The House of Representatives yesterday resolved to investigate the Central Bank of Nigeria, (CBN), for withdrawing the operating license of Savannah Bank Plc.
The law makers said also they would launch an inquiry into to ascertain the roles played by the Nigerian Deposit Insurance Corporation, (NDIC ) which took over as liquidator of the bank, leading to the sealing off of its branches across the country.
The review of the Savannah Bank matter is coming about seventeen years after the two regulators sealed the fate of the bank owned largely by Chief Jim Nwobodo, a former governor of old Anambra State.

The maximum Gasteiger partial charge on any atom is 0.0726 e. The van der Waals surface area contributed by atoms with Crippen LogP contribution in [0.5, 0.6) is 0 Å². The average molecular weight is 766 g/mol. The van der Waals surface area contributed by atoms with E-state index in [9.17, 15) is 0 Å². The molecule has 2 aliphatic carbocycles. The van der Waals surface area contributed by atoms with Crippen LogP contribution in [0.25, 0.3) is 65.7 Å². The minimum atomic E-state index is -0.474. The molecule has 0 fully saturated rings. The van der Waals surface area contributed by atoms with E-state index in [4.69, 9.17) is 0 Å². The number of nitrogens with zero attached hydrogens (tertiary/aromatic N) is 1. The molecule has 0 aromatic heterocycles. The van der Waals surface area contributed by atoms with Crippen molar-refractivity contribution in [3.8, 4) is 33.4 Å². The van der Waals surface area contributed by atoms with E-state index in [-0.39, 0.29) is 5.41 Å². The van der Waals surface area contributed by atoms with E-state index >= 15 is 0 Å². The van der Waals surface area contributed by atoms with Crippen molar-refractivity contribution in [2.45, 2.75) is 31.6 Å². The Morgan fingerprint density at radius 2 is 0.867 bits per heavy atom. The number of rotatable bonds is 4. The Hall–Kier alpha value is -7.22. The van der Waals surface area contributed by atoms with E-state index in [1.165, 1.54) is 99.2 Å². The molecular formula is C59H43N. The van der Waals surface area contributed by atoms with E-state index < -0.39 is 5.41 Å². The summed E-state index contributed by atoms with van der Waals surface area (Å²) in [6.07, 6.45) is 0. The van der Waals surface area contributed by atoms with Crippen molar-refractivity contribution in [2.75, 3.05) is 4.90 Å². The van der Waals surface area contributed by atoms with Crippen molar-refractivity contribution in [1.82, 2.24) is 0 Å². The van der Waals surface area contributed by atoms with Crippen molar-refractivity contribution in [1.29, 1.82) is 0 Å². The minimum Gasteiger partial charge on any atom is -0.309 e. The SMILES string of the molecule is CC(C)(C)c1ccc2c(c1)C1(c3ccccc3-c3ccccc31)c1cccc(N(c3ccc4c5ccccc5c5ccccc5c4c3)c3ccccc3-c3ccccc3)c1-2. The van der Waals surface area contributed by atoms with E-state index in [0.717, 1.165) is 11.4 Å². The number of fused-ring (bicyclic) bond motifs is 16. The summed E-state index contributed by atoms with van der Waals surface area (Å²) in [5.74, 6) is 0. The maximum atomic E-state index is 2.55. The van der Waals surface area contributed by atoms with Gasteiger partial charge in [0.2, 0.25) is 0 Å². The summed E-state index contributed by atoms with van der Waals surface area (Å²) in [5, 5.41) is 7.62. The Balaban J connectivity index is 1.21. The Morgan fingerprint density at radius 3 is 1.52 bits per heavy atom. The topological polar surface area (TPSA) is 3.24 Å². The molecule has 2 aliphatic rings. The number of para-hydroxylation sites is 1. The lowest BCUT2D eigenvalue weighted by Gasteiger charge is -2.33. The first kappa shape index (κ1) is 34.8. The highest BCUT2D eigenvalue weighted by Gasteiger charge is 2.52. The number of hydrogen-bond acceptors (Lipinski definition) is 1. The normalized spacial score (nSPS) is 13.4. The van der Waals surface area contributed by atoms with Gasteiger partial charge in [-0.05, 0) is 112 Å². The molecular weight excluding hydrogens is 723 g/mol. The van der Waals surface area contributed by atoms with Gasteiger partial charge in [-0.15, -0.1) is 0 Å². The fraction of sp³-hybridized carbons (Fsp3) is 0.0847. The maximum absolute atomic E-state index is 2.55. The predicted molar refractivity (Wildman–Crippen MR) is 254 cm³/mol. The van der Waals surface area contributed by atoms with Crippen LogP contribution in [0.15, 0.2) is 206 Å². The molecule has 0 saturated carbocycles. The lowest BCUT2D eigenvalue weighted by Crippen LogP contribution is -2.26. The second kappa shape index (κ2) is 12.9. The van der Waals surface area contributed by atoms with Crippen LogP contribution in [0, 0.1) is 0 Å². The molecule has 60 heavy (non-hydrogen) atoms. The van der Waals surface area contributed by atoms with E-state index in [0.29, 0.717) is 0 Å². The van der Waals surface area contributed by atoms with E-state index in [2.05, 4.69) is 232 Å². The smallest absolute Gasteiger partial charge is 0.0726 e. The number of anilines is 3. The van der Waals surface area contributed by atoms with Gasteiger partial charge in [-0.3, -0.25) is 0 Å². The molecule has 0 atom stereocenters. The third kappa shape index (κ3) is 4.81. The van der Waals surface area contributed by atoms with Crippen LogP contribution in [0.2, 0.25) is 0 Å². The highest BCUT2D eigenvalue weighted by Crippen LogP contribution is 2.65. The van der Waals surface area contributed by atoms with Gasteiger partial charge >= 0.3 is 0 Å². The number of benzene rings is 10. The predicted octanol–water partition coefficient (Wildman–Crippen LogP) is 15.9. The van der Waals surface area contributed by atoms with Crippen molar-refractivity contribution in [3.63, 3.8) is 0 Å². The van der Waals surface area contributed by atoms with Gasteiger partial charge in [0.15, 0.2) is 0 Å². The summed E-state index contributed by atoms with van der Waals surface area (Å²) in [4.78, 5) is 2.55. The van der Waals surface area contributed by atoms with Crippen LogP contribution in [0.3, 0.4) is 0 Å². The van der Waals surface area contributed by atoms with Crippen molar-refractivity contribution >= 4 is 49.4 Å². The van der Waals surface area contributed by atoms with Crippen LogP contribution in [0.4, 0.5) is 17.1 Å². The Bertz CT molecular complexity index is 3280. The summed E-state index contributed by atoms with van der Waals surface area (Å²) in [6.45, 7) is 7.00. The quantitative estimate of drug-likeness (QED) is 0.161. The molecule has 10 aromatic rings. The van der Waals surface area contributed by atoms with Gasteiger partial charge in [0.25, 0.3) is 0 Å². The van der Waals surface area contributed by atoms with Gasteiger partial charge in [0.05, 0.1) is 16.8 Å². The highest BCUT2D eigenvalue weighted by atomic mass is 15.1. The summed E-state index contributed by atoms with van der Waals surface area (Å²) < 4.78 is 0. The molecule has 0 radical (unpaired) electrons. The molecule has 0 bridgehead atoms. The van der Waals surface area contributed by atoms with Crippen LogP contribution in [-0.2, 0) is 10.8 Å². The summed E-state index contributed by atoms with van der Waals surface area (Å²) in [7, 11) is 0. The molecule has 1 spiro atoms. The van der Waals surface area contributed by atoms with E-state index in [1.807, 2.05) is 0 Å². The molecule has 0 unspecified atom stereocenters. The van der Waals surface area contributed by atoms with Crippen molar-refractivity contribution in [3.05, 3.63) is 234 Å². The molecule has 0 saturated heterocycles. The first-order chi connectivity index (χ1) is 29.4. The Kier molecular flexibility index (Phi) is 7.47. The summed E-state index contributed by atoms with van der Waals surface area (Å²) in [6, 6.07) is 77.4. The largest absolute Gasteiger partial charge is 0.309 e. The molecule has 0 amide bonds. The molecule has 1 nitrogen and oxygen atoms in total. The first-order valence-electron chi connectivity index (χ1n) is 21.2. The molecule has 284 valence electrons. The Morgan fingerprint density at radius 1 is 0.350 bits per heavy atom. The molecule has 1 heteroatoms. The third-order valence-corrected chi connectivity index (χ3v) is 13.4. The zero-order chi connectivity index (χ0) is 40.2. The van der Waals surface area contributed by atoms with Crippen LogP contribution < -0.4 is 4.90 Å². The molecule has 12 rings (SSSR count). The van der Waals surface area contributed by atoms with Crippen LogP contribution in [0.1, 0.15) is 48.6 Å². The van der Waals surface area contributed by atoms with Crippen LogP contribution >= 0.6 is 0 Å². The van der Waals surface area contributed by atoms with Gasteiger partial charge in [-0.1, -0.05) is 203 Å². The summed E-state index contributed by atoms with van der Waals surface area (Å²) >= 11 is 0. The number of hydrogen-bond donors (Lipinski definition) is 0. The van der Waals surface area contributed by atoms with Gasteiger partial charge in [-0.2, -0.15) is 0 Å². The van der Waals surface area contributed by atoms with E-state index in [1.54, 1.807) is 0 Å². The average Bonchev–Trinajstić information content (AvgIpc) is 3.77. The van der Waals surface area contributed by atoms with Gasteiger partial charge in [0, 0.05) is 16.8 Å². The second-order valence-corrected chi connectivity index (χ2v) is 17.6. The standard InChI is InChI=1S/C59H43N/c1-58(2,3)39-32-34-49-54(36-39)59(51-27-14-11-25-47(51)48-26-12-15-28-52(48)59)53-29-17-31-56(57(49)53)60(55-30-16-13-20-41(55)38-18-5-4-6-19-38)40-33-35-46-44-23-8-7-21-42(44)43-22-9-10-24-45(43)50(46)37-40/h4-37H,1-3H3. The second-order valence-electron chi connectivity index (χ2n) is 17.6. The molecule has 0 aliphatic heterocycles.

Members of the House reached the decision on the heels of a motion captioned “Need to Investigate the Central Bank of Nigeria and the Nigerian Deposit Insurance Corporation on the Current Status of Savannah Bank”, moved by Magaji Da’u Aliyu. The CBN had withdrawn the operating licence of Savannah Bank Plc on 15 February 2002 on the ground that it did not have enough assets to meet its current liabilities, did not also comply with apex bank obligations in addition to the failure of its promoter to recapitalise it to prevent further deterioration of its assets. But the bank later challenged its closure in court and in a ruling on October 20, 2006, the High Court of the Federal Capital Territory, Abuja held that the CBN had acted properly in revoking the bank’s licence. Subsequently, the Court of Appeal in a ruling on February 6, 2009 ordered the re-opening of the bank and further directed the CBN and the NDIC to pay N100 million to the bank as damages. Leading the debate, the lawmaker said “The House is aware that history was made in the Nigerian banking industry when in line with the order of the court, the licence was restored thus putting an end to seven years of agony for directors, depositors and other stakeholders of the bank; “Further aware that seventeen years after Savannah Bank’s licence was restored, the bank is yet to commence operations; “Again aware that at the time of its forceful closure, the bank had nearly 85,000 shareholders, share capital of N1 billion and about 118 branches with depositors funds who were in hundreds of millions; “Concerned that most of the depositors whose funds were trapped in the bank for the last 17 years are either dead, bankrupt or in dire hardships after many years of depression and discontentment”.